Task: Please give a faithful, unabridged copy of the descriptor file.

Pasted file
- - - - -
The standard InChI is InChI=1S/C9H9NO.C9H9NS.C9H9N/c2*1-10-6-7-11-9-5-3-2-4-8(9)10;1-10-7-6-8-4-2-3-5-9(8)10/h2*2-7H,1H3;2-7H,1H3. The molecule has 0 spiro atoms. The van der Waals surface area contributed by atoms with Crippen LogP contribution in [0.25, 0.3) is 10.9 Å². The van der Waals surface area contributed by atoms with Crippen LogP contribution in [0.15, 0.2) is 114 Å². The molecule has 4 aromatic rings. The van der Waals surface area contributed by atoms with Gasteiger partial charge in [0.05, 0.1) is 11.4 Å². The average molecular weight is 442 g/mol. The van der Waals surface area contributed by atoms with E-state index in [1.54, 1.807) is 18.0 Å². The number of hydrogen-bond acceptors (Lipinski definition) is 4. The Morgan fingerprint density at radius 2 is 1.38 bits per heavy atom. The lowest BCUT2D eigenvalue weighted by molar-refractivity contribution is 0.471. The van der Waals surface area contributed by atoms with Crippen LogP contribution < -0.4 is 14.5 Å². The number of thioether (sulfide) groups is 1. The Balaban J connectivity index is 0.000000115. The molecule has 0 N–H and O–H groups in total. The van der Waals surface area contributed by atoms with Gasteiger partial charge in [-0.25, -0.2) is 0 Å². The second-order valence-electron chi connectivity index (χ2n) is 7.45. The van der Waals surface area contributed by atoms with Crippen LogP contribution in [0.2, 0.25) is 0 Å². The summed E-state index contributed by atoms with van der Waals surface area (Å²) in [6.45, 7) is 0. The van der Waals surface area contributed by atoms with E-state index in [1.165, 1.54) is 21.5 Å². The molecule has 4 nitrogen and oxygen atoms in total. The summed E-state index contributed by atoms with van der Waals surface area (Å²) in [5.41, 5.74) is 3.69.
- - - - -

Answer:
The standard InChI is InChI=1S/C9H9NO.C9H9NS.C9H9N/c2*1-10-6-7-11-9-5-3-2-4-8(9)10;1-10-7-6-8-4-2-3-5-9(8)10/h2*2-7H,1H3;2-7H,1H3. The molecule has 0 spiro atoms. The van der Waals surface area contributed by atoms with Crippen LogP contribution in [0.25, 0.3) is 10.9 Å². The van der Waals surface area contributed by atoms with Crippen LogP contribution in [0.15, 0.2) is 114 Å². The molecule has 4 aromatic rings. The van der Waals surface area contributed by atoms with Gasteiger partial charge in [0.05, 0.1) is 11.4 Å². The average molecular weight is 442 g/mol. The van der Waals surface area contributed by atoms with E-state index in [1.54, 1.807) is 18.0 Å². The number of hydrogen-bond acceptors (Lipinski definition) is 4. The Morgan fingerprint density at radius 2 is 1.38 bits per heavy atom. The lowest BCUT2D eigenvalue weighted by molar-refractivity contribution is 0.471. The van der Waals surface area contributed by atoms with Crippen LogP contribution < -0.4 is 14.5 Å². The number of thioether (sulfide) groups is 1. The Balaban J connectivity index is 0.000000115. The molecule has 0 N–H and O–H groups in total. The van der Waals surface area contributed by atoms with Gasteiger partial charge in [-0.25, -0.2) is 0 Å². The second-order valence-electron chi connectivity index (χ2n) is 7.45. The van der Waals surface area contributed by atoms with Crippen LogP contribution in [0.2, 0.25) is 0 Å². The summed E-state index contributed by atoms with van der Waals surface area (Å²) in [6.45, 7) is 0. The van der Waals surface area contributed by atoms with E-state index in [1.165, 1.54) is 21.5 Å². The molecule has 4 nitrogen and oxygen atoms in total. The summed E-state index contributed by atoms with van der Waals surface area (Å²) in [5.41, 5.74) is 3.69.